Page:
- Publish Date
- Friday, 22 January 2021, 9:39AM
The estate of Bob Dylan's former collaborator Jacques Levy is suing Dylan for a $7.25 million piece of the reported $300 million he's due from selling his publishing rights to Universal Music Group late last year.
Levy, a songwriter and theater producer, wrote at least seven songs with Dylan for his 1976 album Desire, including fan-favorites "Isis," "Hurricane" and "Joey." Levy also directed Dylan's famed 'Rolling Thunder Revue' tour.
In a legal filing, Levy's widow says her late-husband's estate is due millions in compensation for songs included in the deal and that Dylan has refused to pay Levy's estate its "rightful share" — 35 percent of income earned from songs co-written by Levy.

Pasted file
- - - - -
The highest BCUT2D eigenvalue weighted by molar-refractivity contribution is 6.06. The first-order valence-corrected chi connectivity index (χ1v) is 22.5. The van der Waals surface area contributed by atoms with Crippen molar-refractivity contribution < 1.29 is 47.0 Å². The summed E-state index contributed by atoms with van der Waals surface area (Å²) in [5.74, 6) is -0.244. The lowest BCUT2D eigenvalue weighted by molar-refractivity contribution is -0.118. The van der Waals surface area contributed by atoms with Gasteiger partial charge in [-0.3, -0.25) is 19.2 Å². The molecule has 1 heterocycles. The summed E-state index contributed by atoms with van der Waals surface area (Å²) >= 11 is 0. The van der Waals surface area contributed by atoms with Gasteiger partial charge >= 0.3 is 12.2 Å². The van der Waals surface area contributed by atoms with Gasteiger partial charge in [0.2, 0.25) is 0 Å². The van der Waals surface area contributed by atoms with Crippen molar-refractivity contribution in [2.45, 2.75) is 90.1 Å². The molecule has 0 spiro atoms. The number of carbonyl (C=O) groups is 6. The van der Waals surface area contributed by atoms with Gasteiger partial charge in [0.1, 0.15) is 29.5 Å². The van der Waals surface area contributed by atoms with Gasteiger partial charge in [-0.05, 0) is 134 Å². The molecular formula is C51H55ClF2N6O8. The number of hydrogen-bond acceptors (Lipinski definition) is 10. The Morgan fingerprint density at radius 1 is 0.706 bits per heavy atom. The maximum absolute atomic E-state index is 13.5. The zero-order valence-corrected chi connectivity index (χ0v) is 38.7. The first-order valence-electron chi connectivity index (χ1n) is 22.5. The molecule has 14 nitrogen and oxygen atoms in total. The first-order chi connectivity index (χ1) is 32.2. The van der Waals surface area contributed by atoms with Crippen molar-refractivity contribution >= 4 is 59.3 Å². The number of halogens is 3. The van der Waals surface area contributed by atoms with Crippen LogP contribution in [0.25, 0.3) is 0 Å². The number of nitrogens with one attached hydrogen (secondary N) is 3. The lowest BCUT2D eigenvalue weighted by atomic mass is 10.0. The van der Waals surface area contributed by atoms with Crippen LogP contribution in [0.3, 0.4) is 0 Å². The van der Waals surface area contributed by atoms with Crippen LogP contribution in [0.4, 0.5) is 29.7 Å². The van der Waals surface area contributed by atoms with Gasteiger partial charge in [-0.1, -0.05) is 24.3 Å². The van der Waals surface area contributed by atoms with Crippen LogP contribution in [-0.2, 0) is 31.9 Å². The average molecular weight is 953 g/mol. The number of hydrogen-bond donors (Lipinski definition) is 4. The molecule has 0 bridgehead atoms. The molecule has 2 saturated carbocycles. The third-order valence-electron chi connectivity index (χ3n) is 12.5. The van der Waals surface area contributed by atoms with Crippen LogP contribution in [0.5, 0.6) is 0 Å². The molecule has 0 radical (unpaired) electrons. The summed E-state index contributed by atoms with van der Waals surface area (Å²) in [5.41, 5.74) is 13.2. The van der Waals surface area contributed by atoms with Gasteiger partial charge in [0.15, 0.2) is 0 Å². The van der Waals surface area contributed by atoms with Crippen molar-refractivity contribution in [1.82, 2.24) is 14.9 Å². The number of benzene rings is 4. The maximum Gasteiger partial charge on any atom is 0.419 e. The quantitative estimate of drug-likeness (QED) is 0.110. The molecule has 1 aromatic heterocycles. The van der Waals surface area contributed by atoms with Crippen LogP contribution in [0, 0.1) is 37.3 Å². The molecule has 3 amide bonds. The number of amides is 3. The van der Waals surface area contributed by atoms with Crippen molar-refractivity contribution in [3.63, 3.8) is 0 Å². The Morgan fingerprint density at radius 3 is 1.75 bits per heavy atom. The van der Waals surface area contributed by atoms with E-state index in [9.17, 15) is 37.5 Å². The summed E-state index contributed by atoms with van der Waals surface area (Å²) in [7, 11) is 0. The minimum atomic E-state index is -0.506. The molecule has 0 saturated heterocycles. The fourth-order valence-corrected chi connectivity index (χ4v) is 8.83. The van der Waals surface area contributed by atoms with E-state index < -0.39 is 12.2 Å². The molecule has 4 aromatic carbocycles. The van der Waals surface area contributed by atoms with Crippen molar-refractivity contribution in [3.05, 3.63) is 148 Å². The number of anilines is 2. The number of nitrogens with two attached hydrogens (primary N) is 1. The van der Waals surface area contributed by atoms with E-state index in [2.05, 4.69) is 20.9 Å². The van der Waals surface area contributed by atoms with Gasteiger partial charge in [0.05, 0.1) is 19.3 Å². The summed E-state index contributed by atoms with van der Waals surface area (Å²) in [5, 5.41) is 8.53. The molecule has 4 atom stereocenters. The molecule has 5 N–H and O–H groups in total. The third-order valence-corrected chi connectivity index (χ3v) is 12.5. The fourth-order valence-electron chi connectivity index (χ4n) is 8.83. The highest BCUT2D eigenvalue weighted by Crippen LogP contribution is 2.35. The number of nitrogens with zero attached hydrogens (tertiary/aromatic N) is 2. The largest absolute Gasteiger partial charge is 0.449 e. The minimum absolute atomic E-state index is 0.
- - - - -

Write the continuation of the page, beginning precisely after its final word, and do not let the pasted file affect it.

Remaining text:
Dylan's deal with UMG was revealed in early-December. A few weeks later, it was reported that the iconic singer-songwriter turned down an ever richer $400 million offer from Hipgnosis Songs Fund.
Lawyer Orin Snyder, a representative for Dylan, responded to the suit in a statement to Pitchfork:
"This lawsuit is a sad attempt to unfairly profit off of the recent catalog sale," Snyder said. "The plaintiffs have been paid everything they are owed. We are confident that we will prevail. And when we do, we will hold plaintiffs and their counsel responsible for bringing this meritless case."
Universal Music Group was also listed as a defendant in the lawsuit.
In addition to producing and directing several plays and musicals, Levy was a longtime collaborator with Roger McGuinn, having co-written a number of songs for The Byrds in the '70s before meeting Dylan.
He also worked as an English professor and drama program director at Colgate College in New York before passing away in 2004.
This article was first published on iheart.com and is republished here with permission